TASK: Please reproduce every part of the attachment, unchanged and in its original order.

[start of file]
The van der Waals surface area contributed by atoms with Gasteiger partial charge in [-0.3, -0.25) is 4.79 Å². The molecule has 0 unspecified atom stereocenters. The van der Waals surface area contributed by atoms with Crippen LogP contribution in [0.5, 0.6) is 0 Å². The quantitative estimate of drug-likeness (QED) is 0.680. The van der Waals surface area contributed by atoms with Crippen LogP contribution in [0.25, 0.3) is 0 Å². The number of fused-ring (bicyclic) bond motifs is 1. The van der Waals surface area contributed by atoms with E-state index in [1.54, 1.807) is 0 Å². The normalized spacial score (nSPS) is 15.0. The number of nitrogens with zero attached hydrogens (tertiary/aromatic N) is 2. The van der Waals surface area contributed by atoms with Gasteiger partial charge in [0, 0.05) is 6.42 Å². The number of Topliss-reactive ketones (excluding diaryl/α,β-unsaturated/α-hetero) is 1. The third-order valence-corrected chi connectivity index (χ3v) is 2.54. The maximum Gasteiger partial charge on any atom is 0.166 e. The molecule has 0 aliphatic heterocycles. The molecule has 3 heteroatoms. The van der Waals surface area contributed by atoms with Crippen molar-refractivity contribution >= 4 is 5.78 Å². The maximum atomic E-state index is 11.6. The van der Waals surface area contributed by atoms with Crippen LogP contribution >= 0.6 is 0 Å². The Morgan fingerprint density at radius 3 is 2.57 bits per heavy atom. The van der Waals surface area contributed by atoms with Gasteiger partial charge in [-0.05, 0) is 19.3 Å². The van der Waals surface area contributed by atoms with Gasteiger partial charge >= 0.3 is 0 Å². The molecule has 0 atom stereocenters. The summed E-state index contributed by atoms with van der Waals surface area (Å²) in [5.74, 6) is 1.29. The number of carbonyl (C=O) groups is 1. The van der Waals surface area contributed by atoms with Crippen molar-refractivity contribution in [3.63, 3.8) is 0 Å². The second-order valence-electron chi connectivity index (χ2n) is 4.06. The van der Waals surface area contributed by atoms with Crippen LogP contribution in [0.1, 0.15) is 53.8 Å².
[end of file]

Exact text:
The van der Waals surface area contributed by atoms with Gasteiger partial charge in [-0.3, -0.25) is 4.79 Å². The molecule has 0 unspecified atom stereocenters. The van der Waals surface area contributed by atoms with Crippen LogP contribution in [0.5, 0.6) is 0 Å². The quantitative estimate of drug-likeness (QED) is 0.680. The van der Waals surface area contributed by atoms with Crippen LogP contribution in [0.25, 0.3) is 0 Å². The number of fused-ring (bicyclic) bond motifs is 1. The van der Waals surface area contributed by atoms with E-state index in [1.54, 1.807) is 0 Å². The normalized spacial score (nSPS) is 15.0. The number of nitrogens with zero attached hydrogens (tertiary/aromatic N) is 2. The van der Waals surface area contributed by atoms with Gasteiger partial charge in [0, 0.05) is 6.42 Å². The number of Topliss-reactive ketones (excluding diaryl/α,β-unsaturated/α-hetero) is 1. The third-order valence-corrected chi connectivity index (χ3v) is 2.54. The maximum Gasteiger partial charge on any atom is 0.166 e. The molecule has 0 aliphatic heterocycles. The molecule has 3 heteroatoms. The van der Waals surface area contributed by atoms with Crippen molar-refractivity contribution >= 4 is 5.78 Å². The maximum atomic E-state index is 11.6. The van der Waals surface area contributed by atoms with Crippen LogP contribution >= 0.6 is 0 Å². The Morgan fingerprint density at radius 3 is 2.57 bits per heavy atom. The van der Waals surface area contributed by atoms with Gasteiger partial charge in [-0.05, 0) is 19.3 Å². The van der Waals surface area contributed by atoms with Gasteiger partial charge >= 0.3 is 0 Å². The molecule has 0 atom stereocenters. The summed E-state index contributed by atoms with van der Waals surface area (Å²) in [5.74, 6) is 1.29. The number of carbonyl (C=O) groups is 1. The van der Waals surface area contributed by atoms with Crippen molar-refractivity contribution in [3.63, 3.8) is 0 Å². The second-order valence-electron chi connectivity index (χ2n) is 4.06. The van der Waals surface area contributed by atoms with Crippen LogP contribution in [0.1, 0.15) is 53.8 Å².